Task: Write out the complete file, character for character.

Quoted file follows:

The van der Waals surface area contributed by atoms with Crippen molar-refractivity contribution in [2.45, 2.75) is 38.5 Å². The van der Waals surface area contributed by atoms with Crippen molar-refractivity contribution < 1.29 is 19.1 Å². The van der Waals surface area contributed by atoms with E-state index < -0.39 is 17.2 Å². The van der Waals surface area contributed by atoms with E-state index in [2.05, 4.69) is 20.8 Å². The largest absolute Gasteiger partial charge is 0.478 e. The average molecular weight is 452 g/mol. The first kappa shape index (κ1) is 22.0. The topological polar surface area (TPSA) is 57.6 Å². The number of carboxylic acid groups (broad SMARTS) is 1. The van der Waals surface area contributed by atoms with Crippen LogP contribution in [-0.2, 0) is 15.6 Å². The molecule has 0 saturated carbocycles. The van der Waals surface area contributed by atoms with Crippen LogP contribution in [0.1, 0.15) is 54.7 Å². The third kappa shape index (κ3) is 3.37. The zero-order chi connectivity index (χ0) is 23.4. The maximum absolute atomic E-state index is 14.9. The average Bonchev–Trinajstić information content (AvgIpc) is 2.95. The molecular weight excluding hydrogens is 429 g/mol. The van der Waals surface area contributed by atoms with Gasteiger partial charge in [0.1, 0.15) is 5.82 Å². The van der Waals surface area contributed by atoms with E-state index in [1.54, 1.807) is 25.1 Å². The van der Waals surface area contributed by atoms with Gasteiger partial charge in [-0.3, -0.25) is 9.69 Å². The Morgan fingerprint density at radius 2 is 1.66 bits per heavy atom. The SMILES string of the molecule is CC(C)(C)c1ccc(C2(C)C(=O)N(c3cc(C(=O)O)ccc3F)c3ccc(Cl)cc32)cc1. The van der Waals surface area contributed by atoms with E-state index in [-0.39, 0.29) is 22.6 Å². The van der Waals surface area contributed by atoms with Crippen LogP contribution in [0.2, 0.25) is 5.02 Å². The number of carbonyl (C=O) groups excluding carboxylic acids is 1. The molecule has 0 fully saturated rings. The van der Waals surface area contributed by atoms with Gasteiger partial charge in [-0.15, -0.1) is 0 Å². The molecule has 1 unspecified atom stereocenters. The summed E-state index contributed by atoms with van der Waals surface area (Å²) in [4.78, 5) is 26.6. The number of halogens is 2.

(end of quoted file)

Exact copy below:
The van der Waals surface area contributed by atoms with Crippen molar-refractivity contribution in [2.45, 2.75) is 38.5 Å². The van der Waals surface area contributed by atoms with Crippen molar-refractivity contribution < 1.29 is 19.1 Å². The van der Waals surface area contributed by atoms with E-state index < -0.39 is 17.2 Å². The van der Waals surface area contributed by atoms with E-state index in [2.05, 4.69) is 20.8 Å². The largest absolute Gasteiger partial charge is 0.478 e. The average molecular weight is 452 g/mol. The first kappa shape index (κ1) is 22.0. The topological polar surface area (TPSA) is 57.6 Å². The number of carboxylic acid groups (broad SMARTS) is 1. The van der Waals surface area contributed by atoms with Crippen LogP contribution in [-0.2, 0) is 15.6 Å². The molecule has 0 saturated carbocycles. The van der Waals surface area contributed by atoms with Crippen LogP contribution in [0.1, 0.15) is 54.7 Å². The third kappa shape index (κ3) is 3.37. The zero-order chi connectivity index (χ0) is 23.4. The maximum absolute atomic E-state index is 14.9. The average Bonchev–Trinajstić information content (AvgIpc) is 2.95. The molecular weight excluding hydrogens is 429 g/mol. The van der Waals surface area contributed by atoms with Gasteiger partial charge in [0.1, 0.15) is 5.82 Å². The van der Waals surface area contributed by atoms with E-state index in [1.54, 1.807) is 25.1 Å². The van der Waals surface area contributed by atoms with Gasteiger partial charge in [-0.3, -0.25) is 9.69 Å². The Morgan fingerprint density at radius 2 is 1.66 bits per heavy atom. The SMILES string of the molecule is CC(C)(C)c1ccc(C2(C)C(=O)N(c3cc(C(=O)O)ccc3F)c3ccc(Cl)cc32)cc1. The van der Waals surface area contributed by atoms with E-state index in [-0.39, 0.29) is 22.6 Å². The van der Waals surface area contributed by atoms with Crippen LogP contribution in [0.2, 0.25) is 5.02 Å². The number of carbonyl (C=O) groups excluding carboxylic acids is 1. The molecule has 0 fully saturated rings. The van der Waals surface area contributed by atoms with Gasteiger partial charge in [-0.15, -0.1) is 0 Å². The molecule has 1 unspecified atom stereocenters. The summed E-state index contributed by atoms with van der Waals surface area (Å²) in [4.78, 5) is 26.6. The number of halogens is 2.